Students would enroll exclusively through the district’s student assignment process (though that doesn’t mean they’ll have more room for students displaced from closed schools), Continue Reading
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Oakland is exciting place to be an education reporter, and — for a number of reasons — I’m glad my boss feels the same way about the importance of schools coverage.
In fact, Tribune Editor Martin Reynolds has organized a forum on some of the issues facing the city’s public schools. It’ll be from 10 a.m. to 2 p.m. Thursday at the new, 81st Avenue branch of the Oakland Public Library (1021 81st Avenue — next to ACORN Woodland and EnCOMPASS schools). You can see the flier here.
The free public event — which, admittedly, is not at the most convenient time for people who work in schools — is co-sponsored by the Bay Area Business Roundtable, the Prescott-Joseph Center and the Oakland Metropolitan Chamber of Commerce.
It will include four panel discussions: Continue Reading
Five years ago, the three high schools on East Oakland’s Castlemont campus had almost 1,300 students. That number has dwindled to 700 — a 45 percent drop.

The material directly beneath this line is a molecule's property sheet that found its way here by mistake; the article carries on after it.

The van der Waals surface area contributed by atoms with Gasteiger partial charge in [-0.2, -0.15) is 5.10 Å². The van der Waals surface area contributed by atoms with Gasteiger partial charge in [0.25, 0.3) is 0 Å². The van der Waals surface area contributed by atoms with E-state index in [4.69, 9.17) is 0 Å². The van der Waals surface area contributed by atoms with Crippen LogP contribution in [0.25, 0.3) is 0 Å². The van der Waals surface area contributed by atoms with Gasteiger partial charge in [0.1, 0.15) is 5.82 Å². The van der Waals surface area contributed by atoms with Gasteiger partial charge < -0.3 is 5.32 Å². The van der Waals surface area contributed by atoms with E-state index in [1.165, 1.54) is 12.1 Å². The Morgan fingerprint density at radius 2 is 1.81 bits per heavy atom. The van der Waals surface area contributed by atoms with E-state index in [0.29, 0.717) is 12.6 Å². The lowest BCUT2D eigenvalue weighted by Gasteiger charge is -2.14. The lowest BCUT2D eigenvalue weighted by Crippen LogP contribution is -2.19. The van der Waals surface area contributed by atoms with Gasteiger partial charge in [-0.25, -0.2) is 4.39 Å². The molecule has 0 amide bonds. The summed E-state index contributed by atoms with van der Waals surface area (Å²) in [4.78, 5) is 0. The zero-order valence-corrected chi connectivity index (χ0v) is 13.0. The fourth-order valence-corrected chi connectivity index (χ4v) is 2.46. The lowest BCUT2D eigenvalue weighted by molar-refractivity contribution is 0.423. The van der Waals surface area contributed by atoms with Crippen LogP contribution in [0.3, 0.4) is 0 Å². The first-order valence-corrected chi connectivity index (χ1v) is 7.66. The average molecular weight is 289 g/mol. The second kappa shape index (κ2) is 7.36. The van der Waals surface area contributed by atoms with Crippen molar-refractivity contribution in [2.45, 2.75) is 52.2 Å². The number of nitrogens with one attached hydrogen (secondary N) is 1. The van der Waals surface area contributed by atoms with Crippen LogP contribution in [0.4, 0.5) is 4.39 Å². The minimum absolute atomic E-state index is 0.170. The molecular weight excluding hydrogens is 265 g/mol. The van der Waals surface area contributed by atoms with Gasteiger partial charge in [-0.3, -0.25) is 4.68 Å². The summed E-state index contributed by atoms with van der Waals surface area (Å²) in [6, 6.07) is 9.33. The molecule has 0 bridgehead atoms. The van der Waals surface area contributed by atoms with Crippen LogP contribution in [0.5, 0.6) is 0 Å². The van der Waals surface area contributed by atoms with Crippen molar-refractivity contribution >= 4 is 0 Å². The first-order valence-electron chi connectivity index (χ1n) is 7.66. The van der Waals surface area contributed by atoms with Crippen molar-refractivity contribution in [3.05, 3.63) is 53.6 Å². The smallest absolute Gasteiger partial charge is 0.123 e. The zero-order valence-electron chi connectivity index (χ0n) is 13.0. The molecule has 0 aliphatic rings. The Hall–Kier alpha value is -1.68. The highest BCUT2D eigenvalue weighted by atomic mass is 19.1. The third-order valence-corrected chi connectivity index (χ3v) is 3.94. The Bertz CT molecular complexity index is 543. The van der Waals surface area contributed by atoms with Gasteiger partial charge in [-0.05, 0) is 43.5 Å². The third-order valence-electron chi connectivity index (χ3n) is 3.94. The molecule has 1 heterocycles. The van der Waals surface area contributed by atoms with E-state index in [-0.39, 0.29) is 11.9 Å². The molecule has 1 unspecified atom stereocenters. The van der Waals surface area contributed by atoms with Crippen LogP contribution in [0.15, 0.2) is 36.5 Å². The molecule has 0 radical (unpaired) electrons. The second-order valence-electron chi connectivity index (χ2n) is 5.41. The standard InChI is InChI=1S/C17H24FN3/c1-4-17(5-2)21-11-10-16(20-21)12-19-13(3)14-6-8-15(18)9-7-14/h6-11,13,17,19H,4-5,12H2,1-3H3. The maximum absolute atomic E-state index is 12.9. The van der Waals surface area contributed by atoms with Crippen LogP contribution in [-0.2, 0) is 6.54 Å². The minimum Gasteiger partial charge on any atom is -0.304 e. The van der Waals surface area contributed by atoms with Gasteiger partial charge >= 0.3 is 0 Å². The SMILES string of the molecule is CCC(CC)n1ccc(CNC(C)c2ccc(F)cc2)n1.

The Fremont campus, also in East Oakland, has seen a similar slide. A decade ago, more than 2,000 students went to school there. Now, there are just 940.
Both campuses were divided into small, themed schools — each, with its own principals and administrative staffs — as part of an improvement strategy that received millions of dollars from the Bill and Melinda Gates Foundation.
But since then, there’s been an exodus from Fremont and Castlemont. Many families from the East Oakland flatlands have used the district’s school choice policy to send their children to schools with better reputations across the city. Others have opted for one of the charter schools that have opened in their neighborhoods.
As a result of the dwindling numbers, the great high school “redesign” of 2003 and 2004 is — yes — being redesigned.
Troy Flint, a district spokesman, has confirmed that a team of administrators and other staff is drafting a proposal for the future of both high school campuses. Youth Empowerment School, in the East Oakland hills, will be part of the Fremont Castlemont plan, he said.